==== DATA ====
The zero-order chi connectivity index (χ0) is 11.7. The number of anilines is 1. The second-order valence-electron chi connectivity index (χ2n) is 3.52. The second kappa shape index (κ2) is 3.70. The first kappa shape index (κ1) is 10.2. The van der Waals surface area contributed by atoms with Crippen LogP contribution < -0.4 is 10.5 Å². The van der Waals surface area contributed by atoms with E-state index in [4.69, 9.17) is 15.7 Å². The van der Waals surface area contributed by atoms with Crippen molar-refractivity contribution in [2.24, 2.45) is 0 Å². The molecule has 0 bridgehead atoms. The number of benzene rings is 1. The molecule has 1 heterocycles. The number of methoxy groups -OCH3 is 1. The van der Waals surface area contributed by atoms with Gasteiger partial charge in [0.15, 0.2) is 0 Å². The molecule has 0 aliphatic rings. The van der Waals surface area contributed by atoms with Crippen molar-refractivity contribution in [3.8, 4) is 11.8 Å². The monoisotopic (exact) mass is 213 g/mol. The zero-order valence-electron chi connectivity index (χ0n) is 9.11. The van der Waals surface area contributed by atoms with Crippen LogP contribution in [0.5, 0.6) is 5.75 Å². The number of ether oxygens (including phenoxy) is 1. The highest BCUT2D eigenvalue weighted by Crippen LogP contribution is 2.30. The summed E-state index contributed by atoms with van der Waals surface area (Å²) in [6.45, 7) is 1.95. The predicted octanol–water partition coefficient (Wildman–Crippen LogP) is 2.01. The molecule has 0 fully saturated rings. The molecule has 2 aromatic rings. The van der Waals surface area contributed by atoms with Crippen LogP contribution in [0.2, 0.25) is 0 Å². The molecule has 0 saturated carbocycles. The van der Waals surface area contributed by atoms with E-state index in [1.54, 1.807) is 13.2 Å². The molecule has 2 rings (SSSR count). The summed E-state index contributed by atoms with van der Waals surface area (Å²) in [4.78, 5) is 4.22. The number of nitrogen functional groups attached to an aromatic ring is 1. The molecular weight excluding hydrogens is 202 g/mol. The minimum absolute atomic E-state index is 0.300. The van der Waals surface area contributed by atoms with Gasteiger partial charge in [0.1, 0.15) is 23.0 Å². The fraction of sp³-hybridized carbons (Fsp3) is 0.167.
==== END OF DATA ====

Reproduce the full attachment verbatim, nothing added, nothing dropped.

The zero-order chi connectivity index (χ0) is 11.7. The number of anilines is 1. The second-order valence-electron chi connectivity index (χ2n) is 3.52. The second kappa shape index (κ2) is 3.70. The first kappa shape index (κ1) is 10.2. The van der Waals surface area contributed by atoms with Crippen LogP contribution < -0.4 is 10.5 Å². The van der Waals surface area contributed by atoms with E-state index in [4.69, 9.17) is 15.7 Å². The van der Waals surface area contributed by atoms with Crippen molar-refractivity contribution in [2.24, 2.45) is 0 Å². The molecule has 0 bridgehead atoms. The number of benzene rings is 1. The molecule has 1 heterocycles. The number of methoxy groups -OCH3 is 1. The van der Waals surface area contributed by atoms with Gasteiger partial charge in [0.15, 0.2) is 0 Å². The molecule has 0 aliphatic rings. The van der Waals surface area contributed by atoms with Crippen molar-refractivity contribution in [3.8, 4) is 11.8 Å². The monoisotopic (exact) mass is 213 g/mol. The zero-order valence-electron chi connectivity index (χ0n) is 9.11. The van der Waals surface area contributed by atoms with Crippen LogP contribution in [0.5, 0.6) is 5.75 Å². The number of ether oxygens (including phenoxy) is 1. The highest BCUT2D eigenvalue weighted by Crippen LogP contribution is 2.30. The summed E-state index contributed by atoms with van der Waals surface area (Å²) in [6.45, 7) is 1.95. The predicted octanol–water partition coefficient (Wildman–Crippen LogP) is 2.01. The molecule has 0 fully saturated rings. The molecule has 2 aromatic rings. The van der Waals surface area contributed by atoms with Crippen LogP contribution in [0.2, 0.25) is 0 Å². The molecule has 0 saturated carbocycles. The van der Waals surface area contributed by atoms with E-state index in [1.54, 1.807) is 13.2 Å². The molecule has 2 rings (SSSR count). The summed E-state index contributed by atoms with van der Waals surface area (Å²) in [4.78, 5) is 4.22. The number of nitrogen functional groups attached to an aromatic ring is 1. The molecular weight excluding hydrogens is 202 g/mol. The minimum absolute atomic E-state index is 0.300. The van der Waals surface area contributed by atoms with Gasteiger partial charge in [0.1, 0.15) is 23.0 Å². The fraction of sp³-hybridized carbons (Fsp3) is 0.167.